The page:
We could have accomplished the same thing without all the other garbage in Obamacare. That's kind of the point. There were a half dozen or so major reforms that both GOP and Dems agreed on. But instead of doing those things, which also happen to address most of the problems people complain about, the Dems decided to pile a bunch of other stuff on top of it. Then they deliberately made the bill inseperable, so that it could not be dismantled. And then played a bunch of procedural tricks in Congress to get it passed even though it had massive public opposition to it.
Of course, if/when the court rules the mandate unconstitutional, this also means a high probability that the whole law will just be tossed out and the Congress told to start over. So basically several years of time wasted because the Dems just couldn't help but toss their own partisan agenda into the issue and were willing to hold legitimate health care reform hostage to that goal.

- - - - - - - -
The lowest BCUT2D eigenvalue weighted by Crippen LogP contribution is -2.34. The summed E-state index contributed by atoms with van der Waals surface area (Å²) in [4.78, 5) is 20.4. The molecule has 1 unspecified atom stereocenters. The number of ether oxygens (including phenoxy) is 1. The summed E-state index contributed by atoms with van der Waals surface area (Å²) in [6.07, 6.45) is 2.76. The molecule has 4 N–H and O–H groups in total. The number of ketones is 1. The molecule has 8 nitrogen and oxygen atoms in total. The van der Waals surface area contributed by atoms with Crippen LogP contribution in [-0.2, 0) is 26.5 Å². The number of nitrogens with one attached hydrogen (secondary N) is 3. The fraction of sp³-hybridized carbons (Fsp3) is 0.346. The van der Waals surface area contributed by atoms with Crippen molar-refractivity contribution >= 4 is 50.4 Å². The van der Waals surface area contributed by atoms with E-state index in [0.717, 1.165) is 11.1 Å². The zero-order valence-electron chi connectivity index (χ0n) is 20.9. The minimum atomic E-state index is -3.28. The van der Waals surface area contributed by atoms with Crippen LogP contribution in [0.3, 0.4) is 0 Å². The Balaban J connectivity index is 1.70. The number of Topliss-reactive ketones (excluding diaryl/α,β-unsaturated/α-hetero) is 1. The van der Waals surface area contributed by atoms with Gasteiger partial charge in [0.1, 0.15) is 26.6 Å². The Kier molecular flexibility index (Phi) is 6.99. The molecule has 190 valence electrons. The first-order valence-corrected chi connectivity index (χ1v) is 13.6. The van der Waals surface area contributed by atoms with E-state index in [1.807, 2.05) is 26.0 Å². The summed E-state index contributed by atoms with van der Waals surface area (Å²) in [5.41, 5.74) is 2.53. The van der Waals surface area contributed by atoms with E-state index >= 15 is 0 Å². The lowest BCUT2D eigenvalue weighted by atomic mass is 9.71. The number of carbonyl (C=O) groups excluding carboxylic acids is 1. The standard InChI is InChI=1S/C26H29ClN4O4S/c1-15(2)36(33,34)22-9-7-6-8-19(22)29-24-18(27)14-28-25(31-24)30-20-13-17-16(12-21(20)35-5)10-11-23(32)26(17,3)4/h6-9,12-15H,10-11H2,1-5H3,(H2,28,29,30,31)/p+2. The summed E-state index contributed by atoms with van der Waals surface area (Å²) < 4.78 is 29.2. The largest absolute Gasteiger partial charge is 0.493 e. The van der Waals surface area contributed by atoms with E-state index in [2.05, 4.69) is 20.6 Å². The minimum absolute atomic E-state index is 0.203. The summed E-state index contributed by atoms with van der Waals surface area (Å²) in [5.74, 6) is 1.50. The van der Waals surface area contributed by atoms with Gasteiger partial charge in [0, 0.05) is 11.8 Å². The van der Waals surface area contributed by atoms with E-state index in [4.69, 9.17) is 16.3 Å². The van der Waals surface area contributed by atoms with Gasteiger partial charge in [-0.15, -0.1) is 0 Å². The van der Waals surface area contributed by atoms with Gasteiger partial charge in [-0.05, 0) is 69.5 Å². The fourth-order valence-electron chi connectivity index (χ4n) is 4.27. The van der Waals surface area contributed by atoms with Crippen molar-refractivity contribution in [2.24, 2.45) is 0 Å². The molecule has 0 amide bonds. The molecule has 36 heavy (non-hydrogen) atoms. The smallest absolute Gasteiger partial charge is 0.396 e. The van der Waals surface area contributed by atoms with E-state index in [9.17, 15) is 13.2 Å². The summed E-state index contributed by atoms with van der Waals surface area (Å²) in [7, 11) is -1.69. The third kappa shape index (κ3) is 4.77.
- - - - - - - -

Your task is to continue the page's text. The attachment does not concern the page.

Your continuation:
Even if you didn't, a lot of the insurance companies do the same damn thing. I'm not going to claim that all of them do it, because obviously I don't know that. But I wouldn't be surprised if all of them did. How can we have a fair market system if all of the providers of a given service do the exact same corrupt things, and not give us the care we have paid for?
As long as the government is mandating and regulating the market to the point where all the companies will do the same thing, then you are correct. We can't have a fair market. Hence why I keep saying to get government out of it.
btw, I'm not completely against the free market concept. I do think there should be some regulation for certain things, but overall I don't have an issue with free market in most cases.
I also agree that we need "some regulation" for certain things. But we are well past just some regulation and well into government choking the free market to death.
It doesn't belong in health care though. Frankly, I don't think the free market system belongs in any market that is a human need.
Stop and think about how absurd that is. All markets involve human needs in some way.